The first issue is that of the marginalization of OBC Muslims within the OBC quota. The argument that the dominant Hindu OBC groups corner most of these benefits thereby leaving Muslim OBCs with an inappropriate share is often circulated in this context. In my understanding, this applies to non-dominant Hindu OBCs as well and so carving out a separate ‘communal’ quota for Muslim OBCs within the OBC quota is not a very sound demand. The best strategy would be to reflect on the Bihar (Karpoori Thakur) formula wherein the OBC quota has been split into the Backward Classes and Most Backward Classes (MBC) sub-categories and most Muslim backward sections have been clubbed with other Hindu MBCs accordingly. If required the Central OBC quota could also be similarly split into two subcategories and similar placed castes in all religious communities could be lumped together. This saves us from any communal polarization on religious lines and is more judicious. Hence, the recommendation by Ranganath Mishra Commission Report of chalking out a separate Muslim OBC quota within the OBC quota is not a very tenable and effective one. The second issue of incorporating the Muslim OBC castes that may not have been recognized and mentioned in the Central OBC list is a procedural one. It needs to be taken up with the National Backward Classes Commission and appropriate strategies must be designed to ensure that. The third issue is that of delisting the dalit Muslims from the OBC list and incorporating them in the SC list. In the pre-independence period, the Muslim dalits benefitted from the reservation policy in the SC list. After Independence, by the Presidential Order of 1950, most non-Hindu dalits were ejected out from the SC list. However, in 1956 the Sikh dalits and in 1990 the neo-Buddhists were integrated thereby debarring only Muslim and Christian dalits from the SC list. This violates the principle of secularism enshrined in the Constitution and the Ranganath Mishra Commission Report has properly advocated the scrapping of the 1950 Presidential Order (Para 3).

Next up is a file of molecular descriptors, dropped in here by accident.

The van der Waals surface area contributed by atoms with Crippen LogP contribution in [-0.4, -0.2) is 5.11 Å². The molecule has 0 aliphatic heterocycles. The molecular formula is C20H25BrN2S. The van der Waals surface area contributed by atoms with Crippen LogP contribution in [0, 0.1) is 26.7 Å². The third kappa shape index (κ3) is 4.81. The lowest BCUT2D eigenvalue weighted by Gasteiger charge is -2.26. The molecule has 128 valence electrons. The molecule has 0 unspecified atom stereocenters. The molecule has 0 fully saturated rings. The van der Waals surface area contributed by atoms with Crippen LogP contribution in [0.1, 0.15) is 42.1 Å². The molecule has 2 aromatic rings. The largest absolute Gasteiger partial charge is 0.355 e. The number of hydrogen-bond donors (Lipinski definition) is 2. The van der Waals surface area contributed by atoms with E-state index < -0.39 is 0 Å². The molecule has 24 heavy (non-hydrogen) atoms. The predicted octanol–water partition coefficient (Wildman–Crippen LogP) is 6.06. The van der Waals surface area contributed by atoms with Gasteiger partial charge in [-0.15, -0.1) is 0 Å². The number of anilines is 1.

Quite clearly, the entire Muslim community cannot be conceived as a backward class in India. Rather, as is the case with any other religious community obtained in India the Muslims too are a differentiated community and informed by variegated levels of marginalization. In the context of social policy caste has emerged as a major factor for determining the social backwardness of a group (including religious minorities) for purposes of affirmative action under the rubric Socially and Educationally Backward Classes (OBCs). In this context, Sachar Committee’s observations that the ashraf sections within the Muslim community, as opposed to the pasmanda muslims (OBC and Dalit Muslims), are ‘without any social disabilities’ is instructive. Despite this many spokespersons of Muslim politics (and a few bahujan scholars like Kancha Ilaiah as well), often due to intellectual confusion or informed by the interests of the upper caste Muslims, have demanded that all the Muslims be brought within the ambit of reservations in India. Quite clearly such a move is an unjustified one and will be benefitting the ashraf Muslims broadly as they will corner a large proportion of employment and educational opportunities thus opened owing to their cultural capital. In my view this will be a travesty of social justice politics and must be contested by all democratic citizens and movements in this country.
[The author is a research scholar and the National Spokesperson of Shoshit Samaj Dal. He can be reached at khalidanisansari at gmail dot com.]
Previously by Khalid Anis Ansari on Kafila: